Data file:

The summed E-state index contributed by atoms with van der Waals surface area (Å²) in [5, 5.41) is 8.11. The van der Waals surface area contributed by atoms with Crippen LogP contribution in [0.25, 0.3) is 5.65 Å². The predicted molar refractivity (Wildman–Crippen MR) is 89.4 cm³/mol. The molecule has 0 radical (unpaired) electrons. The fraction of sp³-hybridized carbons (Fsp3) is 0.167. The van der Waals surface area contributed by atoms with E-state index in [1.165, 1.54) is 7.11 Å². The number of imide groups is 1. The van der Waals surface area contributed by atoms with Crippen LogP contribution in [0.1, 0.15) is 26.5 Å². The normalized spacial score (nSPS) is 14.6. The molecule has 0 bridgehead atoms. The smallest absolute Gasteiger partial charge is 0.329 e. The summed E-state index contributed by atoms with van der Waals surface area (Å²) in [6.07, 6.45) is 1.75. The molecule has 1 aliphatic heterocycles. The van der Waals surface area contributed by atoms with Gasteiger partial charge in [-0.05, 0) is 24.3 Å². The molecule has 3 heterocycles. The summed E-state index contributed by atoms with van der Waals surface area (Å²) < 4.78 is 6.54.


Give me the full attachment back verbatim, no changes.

The summed E-state index contributed by atoms with van der Waals surface area (Å²) in [5, 5.41) is 8.11. The van der Waals surface area contributed by atoms with Crippen LogP contribution in [0.25, 0.3) is 5.65 Å². The predicted molar refractivity (Wildman–Crippen MR) is 89.4 cm³/mol. The molecule has 0 radical (unpaired) electrons. The fraction of sp³-hybridized carbons (Fsp3) is 0.167. The van der Waals surface area contributed by atoms with E-state index in [1.165, 1.54) is 7.11 Å². The number of imide groups is 1. The van der Waals surface area contributed by atoms with Crippen LogP contribution in [0.1, 0.15) is 26.5 Å². The normalized spacial score (nSPS) is 14.6. The molecule has 0 bridgehead atoms. The smallest absolute Gasteiger partial charge is 0.329 e. The summed E-state index contributed by atoms with van der Waals surface area (Å²) in [6.07, 6.45) is 1.75. The molecule has 1 aliphatic heterocycles. The van der Waals surface area contributed by atoms with Gasteiger partial charge in [-0.05, 0) is 24.3 Å². The molecule has 3 heterocycles. The summed E-state index contributed by atoms with van der Waals surface area (Å²) < 4.78 is 6.54.